The man-machine connection
Neil Gussman can't fathom this type of thinking. He loves the telephone. After regaining consciousness following a near-fatal bike crash, the first thing he asked for was his cellphone. Talking, he says, is the best way to truly know what a person is thinking and how he is really doing.
"By telephone, I get so much more information out of people," says Gussman, 58, of Philadelphia. "It has intonation and feeling. You can't edit your voice if you're surprised. Most people will betray a little bit of it. I can tell if something is going wrong, or if they're actually happy."
And while emailing and texting have become commonplace in the business world, conversation expert Debra Fine warns against relying on it too much. Business is about relationships, after all, and if you're just a name on a screen, you're easily dispensed with.
"When a client hears my voice, I feel we are making a human connection," says Fine, author of The Fine Art of Small Talk. "I want my clients to feel connected because then they are more likely to hire me. It is easier to avoid me if they don't have a human connection."
Available to all
But there are those who say the telephone makes us too available, especially to those we don't want to talk to. Marcia Noyes, 57, of Golden, Colo., is counting the months left on her landline contract because she can't wait to get rid of the thing.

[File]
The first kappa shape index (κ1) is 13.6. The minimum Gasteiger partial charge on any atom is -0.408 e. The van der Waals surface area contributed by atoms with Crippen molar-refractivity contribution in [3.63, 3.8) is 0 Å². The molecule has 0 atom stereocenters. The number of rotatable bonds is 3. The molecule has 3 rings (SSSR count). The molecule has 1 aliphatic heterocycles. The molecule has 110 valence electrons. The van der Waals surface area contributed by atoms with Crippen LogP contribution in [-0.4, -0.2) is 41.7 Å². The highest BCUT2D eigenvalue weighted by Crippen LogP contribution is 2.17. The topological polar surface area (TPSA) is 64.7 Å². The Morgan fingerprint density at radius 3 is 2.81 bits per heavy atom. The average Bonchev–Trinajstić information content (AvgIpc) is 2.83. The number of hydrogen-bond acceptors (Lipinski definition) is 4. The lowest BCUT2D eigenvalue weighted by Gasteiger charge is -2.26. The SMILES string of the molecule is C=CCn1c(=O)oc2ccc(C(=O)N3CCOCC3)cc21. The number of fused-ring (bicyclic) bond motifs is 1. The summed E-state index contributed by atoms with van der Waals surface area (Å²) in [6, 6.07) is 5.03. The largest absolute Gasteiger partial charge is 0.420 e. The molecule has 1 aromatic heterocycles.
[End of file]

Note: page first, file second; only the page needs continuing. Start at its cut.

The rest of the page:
"My phone rings off the wall, and it's nothing more than people looking for donations and salespeople," Noyes says. "So I completely ignore it." The only time the landline could have been useful was when her community issued evacuation orders by telephone in advance of a threatening wildfire. Because they never answer the phone, her family never received the alert. Fortunately there was no damage to her home, and she did learn that she could give her local fire station her cellphone number for future advisories.
Ways to keep up
So how does Noyes communicate? She uses her iPhone to email, text-message and update her Facebook account. Upon finishing a marathon, she found it much easier to update her Facebook status with her accomplishment than to field repetitive phone calls from well-wishers. If she does talk on the phone, it's usually to reach her father.
"I would love to get my dad texting so I could keep in touch that way," she says. "But it's a struggle for people who don't have good eyesight."
Like many parents of teens and young adults, Noyes found herself texting more as her children — ages 17, 20 and 21 — took to the technology. If she wants to reach her two oldest, who are in college, she knows better than to try to call. Instead, she texts as a way to check in or set up a time to talk. And then there are weekly video Skype chats that give her the comfort of seeing her kids, hearing their voice and seeing their body language.
But while people might be using their phones for a myriad activities other than talking, it doesn't mean they've given up the habit. According to Nielsen Company statistics, the average older adult uses 400 talk minutes a month on their mobile phone, half the time 18- to 24-year-olds spend. Fine argues that texting, Facebook and email have allowed people to remedy an ugly truth about the telephone: It's rude.